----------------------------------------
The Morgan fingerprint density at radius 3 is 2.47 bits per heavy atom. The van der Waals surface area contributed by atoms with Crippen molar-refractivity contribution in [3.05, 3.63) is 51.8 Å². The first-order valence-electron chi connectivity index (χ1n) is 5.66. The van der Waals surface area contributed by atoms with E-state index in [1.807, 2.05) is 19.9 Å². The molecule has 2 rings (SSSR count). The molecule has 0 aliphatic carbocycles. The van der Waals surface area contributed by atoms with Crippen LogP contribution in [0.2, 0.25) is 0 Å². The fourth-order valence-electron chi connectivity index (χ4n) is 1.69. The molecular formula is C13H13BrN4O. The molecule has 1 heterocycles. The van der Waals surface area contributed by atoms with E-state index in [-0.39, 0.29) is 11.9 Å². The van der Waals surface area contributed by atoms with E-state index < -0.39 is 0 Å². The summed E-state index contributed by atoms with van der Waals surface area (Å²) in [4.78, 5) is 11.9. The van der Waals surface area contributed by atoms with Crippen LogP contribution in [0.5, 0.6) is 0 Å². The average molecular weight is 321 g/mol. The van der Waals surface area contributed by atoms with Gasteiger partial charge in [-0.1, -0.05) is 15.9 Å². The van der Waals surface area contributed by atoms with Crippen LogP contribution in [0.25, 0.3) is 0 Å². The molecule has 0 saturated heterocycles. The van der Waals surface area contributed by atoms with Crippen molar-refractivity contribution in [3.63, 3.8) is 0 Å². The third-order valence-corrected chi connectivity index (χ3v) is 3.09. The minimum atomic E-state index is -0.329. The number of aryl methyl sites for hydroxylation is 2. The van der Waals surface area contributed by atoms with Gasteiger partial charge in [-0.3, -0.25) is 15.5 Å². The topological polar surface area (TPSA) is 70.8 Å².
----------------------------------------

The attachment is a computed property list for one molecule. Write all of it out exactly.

The Morgan fingerprint density at radius 3 is 2.47 bits per heavy atom. The van der Waals surface area contributed by atoms with Crippen molar-refractivity contribution in [3.05, 3.63) is 51.8 Å². The first-order valence-electron chi connectivity index (χ1n) is 5.66. The van der Waals surface area contributed by atoms with E-state index in [1.807, 2.05) is 19.9 Å². The molecule has 2 rings (SSSR count). The molecule has 0 aliphatic carbocycles. The van der Waals surface area contributed by atoms with Crippen LogP contribution in [0.2, 0.25) is 0 Å². The fourth-order valence-electron chi connectivity index (χ4n) is 1.69. The molecular formula is C13H13BrN4O. The molecule has 1 heterocycles. The van der Waals surface area contributed by atoms with E-state index in [-0.39, 0.29) is 11.9 Å². The van der Waals surface area contributed by atoms with E-state index < -0.39 is 0 Å². The summed E-state index contributed by atoms with van der Waals surface area (Å²) in [4.78, 5) is 11.9. The van der Waals surface area contributed by atoms with Crippen LogP contribution in [0.5, 0.6) is 0 Å². The average molecular weight is 321 g/mol. The van der Waals surface area contributed by atoms with Gasteiger partial charge in [-0.1, -0.05) is 15.9 Å². The van der Waals surface area contributed by atoms with Crippen LogP contribution in [0.25, 0.3) is 0 Å². The molecule has 0 saturated heterocycles. The van der Waals surface area contributed by atoms with Crippen molar-refractivity contribution in [3.63, 3.8) is 0 Å². The third-order valence-corrected chi connectivity index (χ3v) is 3.09. The minimum atomic E-state index is -0.329. The number of aryl methyl sites for hydroxylation is 2. The van der Waals surface area contributed by atoms with Gasteiger partial charge in [-0.3, -0.25) is 15.5 Å². The topological polar surface area (TPSA) is 70.8 Å².